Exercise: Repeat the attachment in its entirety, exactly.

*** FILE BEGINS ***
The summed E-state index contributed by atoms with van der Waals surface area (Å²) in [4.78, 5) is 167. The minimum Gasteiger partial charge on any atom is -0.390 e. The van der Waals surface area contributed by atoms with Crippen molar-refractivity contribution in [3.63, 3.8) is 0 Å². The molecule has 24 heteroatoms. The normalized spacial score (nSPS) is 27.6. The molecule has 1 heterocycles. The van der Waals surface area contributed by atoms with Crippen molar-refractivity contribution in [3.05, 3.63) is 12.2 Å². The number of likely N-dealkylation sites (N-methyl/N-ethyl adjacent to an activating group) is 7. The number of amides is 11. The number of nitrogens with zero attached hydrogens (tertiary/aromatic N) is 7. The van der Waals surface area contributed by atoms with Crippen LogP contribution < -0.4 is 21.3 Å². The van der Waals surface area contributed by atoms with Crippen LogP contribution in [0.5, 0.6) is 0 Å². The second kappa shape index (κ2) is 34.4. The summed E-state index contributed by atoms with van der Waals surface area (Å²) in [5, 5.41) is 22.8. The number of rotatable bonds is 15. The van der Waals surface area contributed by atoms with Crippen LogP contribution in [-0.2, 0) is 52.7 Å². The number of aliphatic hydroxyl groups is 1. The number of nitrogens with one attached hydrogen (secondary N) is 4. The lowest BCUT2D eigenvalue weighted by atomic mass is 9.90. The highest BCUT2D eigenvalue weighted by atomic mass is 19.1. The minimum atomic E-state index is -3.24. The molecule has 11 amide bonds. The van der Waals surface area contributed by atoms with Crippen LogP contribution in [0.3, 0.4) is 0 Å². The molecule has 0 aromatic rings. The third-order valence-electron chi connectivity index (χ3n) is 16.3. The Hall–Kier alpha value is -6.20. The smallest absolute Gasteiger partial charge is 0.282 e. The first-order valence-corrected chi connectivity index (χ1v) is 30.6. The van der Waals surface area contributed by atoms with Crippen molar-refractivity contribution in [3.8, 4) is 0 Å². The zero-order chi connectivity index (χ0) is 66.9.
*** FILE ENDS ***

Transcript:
The summed E-state index contributed by atoms with van der Waals surface area (Å²) in [4.78, 5) is 167. The minimum Gasteiger partial charge on any atom is -0.390 e. The van der Waals surface area contributed by atoms with Crippen molar-refractivity contribution in [3.63, 3.8) is 0 Å². The molecule has 24 heteroatoms. The normalized spacial score (nSPS) is 27.6. The molecule has 1 heterocycles. The van der Waals surface area contributed by atoms with Crippen molar-refractivity contribution in [3.05, 3.63) is 12.2 Å². The number of likely N-dealkylation sites (N-methyl/N-ethyl adjacent to an activating group) is 7. The number of amides is 11. The number of nitrogens with zero attached hydrogens (tertiary/aromatic N) is 7. The van der Waals surface area contributed by atoms with Crippen LogP contribution < -0.4 is 21.3 Å². The van der Waals surface area contributed by atoms with Crippen LogP contribution in [0.5, 0.6) is 0 Å². The second kappa shape index (κ2) is 34.4. The summed E-state index contributed by atoms with van der Waals surface area (Å²) in [5, 5.41) is 22.8. The number of rotatable bonds is 15. The van der Waals surface area contributed by atoms with Crippen LogP contribution in [-0.2, 0) is 52.7 Å². The number of aliphatic hydroxyl groups is 1. The number of nitrogens with one attached hydrogen (secondary N) is 4. The lowest BCUT2D eigenvalue weighted by atomic mass is 9.90. The highest BCUT2D eigenvalue weighted by atomic mass is 19.1. The minimum atomic E-state index is -3.24. The molecule has 11 amide bonds. The van der Waals surface area contributed by atoms with Crippen LogP contribution in [0.3, 0.4) is 0 Å². The molecule has 0 aromatic rings. The third-order valence-electron chi connectivity index (χ3n) is 16.3. The Hall–Kier alpha value is -6.20. The smallest absolute Gasteiger partial charge is 0.282 e. The first-order valence-corrected chi connectivity index (χ1v) is 30.6. The van der Waals surface area contributed by atoms with Crippen molar-refractivity contribution in [3.8, 4) is 0 Å². The zero-order chi connectivity index (χ0) is 66.9.